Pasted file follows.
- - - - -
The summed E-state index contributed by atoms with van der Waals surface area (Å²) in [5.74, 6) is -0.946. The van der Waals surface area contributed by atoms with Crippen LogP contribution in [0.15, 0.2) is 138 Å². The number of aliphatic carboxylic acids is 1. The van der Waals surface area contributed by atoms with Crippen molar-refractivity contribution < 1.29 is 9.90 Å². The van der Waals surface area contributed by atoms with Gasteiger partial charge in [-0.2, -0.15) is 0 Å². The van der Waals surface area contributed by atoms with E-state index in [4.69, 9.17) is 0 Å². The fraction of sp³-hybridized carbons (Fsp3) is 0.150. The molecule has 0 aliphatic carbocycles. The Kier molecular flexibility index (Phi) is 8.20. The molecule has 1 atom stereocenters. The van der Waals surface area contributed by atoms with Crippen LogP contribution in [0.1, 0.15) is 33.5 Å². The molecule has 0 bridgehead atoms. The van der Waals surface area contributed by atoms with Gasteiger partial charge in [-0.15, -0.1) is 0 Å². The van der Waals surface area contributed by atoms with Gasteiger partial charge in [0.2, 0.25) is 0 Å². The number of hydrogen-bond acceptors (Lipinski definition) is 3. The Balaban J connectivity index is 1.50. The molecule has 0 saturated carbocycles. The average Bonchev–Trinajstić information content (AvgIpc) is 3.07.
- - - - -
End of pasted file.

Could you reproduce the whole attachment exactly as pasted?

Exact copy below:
The summed E-state index contributed by atoms with van der Waals surface area (Å²) in [5.74, 6) is -0.946. The van der Waals surface area contributed by atoms with Crippen LogP contribution in [0.15, 0.2) is 138 Å². The number of aliphatic carboxylic acids is 1. The van der Waals surface area contributed by atoms with Crippen molar-refractivity contribution < 1.29 is 9.90 Å². The van der Waals surface area contributed by atoms with Gasteiger partial charge in [-0.2, -0.15) is 0 Å². The van der Waals surface area contributed by atoms with E-state index in [4.69, 9.17) is 0 Å². The fraction of sp³-hybridized carbons (Fsp3) is 0.150. The molecule has 0 aliphatic carbocycles. The Kier molecular flexibility index (Phi) is 8.20. The molecule has 1 atom stereocenters. The van der Waals surface area contributed by atoms with Crippen LogP contribution in [0.1, 0.15) is 33.5 Å². The molecule has 0 bridgehead atoms. The van der Waals surface area contributed by atoms with Gasteiger partial charge in [-0.15, -0.1) is 0 Å². The van der Waals surface area contributed by atoms with Gasteiger partial charge in [0.2, 0.25) is 0 Å². The number of hydrogen-bond acceptors (Lipinski definition) is 3. The Balaban J connectivity index is 1.50. The molecule has 0 saturated carbocycles. The average Bonchev–Trinajstić information content (AvgIpc) is 3.07.